Frontend development + UX + Accessibility

Ethics for web developers

Screenshot of the Facebook menu with fake inactive notification labels.
Facebook created fake notification alerts on their updated Terms page, prompting users to quickly click “agree” without reading in order to access their new messages and updates.

This is something I've become more and more aware of during my career, and particularly now that Surveillance Capitalism has become a thing. I've introduced countless friends and family members to the joys of Adblock browser plugins. There is no way I'd let my toddler watch YouTube with ads on it, nor autoplay enabled.

But what does "Ethics in web development" mean? To me it's a natural part of the User Experience (UX). It means ensuring that the contents are available for everyone, not just those with fibre internet and the latest MacBook Pros. I think that is a very low bar to pass, but try browsing the web today with JavaScript disabled. It's amazing how many sites and apps come to a grinding halt then.

But it's not just making sites accessible, though that's a great first step. It's also being nice to people. If the design is deliberately tricking people into clicking or doing something they didn't intend to, it's not a good design, no matter how accessible it. This is commonly known as Dark Patterns. Another commonly used dark patterns is writing copy that is trying to shame a visitor into doing something they don't want to. And I haven't even touched upon the privacy and security issues.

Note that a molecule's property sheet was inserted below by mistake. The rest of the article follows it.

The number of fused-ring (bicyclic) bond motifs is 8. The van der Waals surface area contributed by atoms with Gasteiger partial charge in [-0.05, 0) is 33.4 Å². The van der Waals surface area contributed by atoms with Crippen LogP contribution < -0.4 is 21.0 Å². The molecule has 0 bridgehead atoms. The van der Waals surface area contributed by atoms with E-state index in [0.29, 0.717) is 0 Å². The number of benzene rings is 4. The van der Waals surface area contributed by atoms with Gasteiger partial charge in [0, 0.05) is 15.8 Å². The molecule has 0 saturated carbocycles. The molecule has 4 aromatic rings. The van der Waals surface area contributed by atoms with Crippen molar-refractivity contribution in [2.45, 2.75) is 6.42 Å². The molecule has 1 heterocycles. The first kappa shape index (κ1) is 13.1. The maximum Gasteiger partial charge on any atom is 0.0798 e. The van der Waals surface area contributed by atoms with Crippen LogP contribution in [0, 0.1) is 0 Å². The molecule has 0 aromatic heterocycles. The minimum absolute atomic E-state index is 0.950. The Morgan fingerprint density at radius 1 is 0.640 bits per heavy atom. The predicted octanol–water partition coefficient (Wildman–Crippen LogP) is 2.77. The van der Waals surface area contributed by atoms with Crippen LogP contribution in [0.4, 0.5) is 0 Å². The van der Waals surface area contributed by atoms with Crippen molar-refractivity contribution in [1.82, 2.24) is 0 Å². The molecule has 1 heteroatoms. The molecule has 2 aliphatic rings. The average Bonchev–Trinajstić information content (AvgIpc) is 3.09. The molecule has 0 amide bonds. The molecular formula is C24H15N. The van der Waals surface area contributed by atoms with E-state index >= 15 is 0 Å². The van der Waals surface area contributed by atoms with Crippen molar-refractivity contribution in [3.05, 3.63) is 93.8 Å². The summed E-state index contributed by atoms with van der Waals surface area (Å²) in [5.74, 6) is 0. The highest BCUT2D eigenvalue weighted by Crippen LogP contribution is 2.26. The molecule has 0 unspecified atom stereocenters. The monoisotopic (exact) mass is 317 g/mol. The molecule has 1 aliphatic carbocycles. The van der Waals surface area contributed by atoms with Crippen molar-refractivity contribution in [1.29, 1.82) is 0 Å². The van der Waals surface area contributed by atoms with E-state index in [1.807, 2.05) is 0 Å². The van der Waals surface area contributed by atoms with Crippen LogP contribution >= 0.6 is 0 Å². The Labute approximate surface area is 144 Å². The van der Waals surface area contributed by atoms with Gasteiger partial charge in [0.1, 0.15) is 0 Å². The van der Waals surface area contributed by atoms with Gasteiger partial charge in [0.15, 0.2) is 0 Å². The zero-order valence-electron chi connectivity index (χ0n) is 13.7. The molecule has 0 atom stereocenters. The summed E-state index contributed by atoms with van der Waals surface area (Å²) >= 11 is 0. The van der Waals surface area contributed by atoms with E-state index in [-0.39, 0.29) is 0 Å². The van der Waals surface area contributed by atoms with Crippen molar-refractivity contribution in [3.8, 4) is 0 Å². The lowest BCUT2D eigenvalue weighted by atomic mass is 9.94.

Mike Monteiro has been banging on about this for some time, and brings up some great historical examples of how other industries didn't think much about ethics until it became very clear that they needed too. Today it's the web industry's turn.

How to Build an Atomic Bomb - Mike Monteiro - btconfDUS2018 from beyond tellerrand on Vimeo.

Sara Wachter-Boettcher shows us how our biases can ruin the best intensions. She shows a string of examples that should've never needed to happen if someone on the product team had dared to ask the question "can this hurt someone?" Even when asking it, it will often get brushed away, or even laughed at, usually with a comment about how "we don't have users like that". But when an app has millions, or even billions of people logging in every day, there are no edge cases anymore.

Sara Wachter-Boettcher // Designing Inclusive Products // UX Week 2018 from Adaptive Path on Vimeo.

I realise putting aside 2 hours seems like a lot, so maybe do it while commuting, or at home while cooking or cleaning. If you are involved in building a service or product that will be used by other people, you owe it to yourself to give these two talks a listen.


This post was originally posted on my LinkedIn feed.

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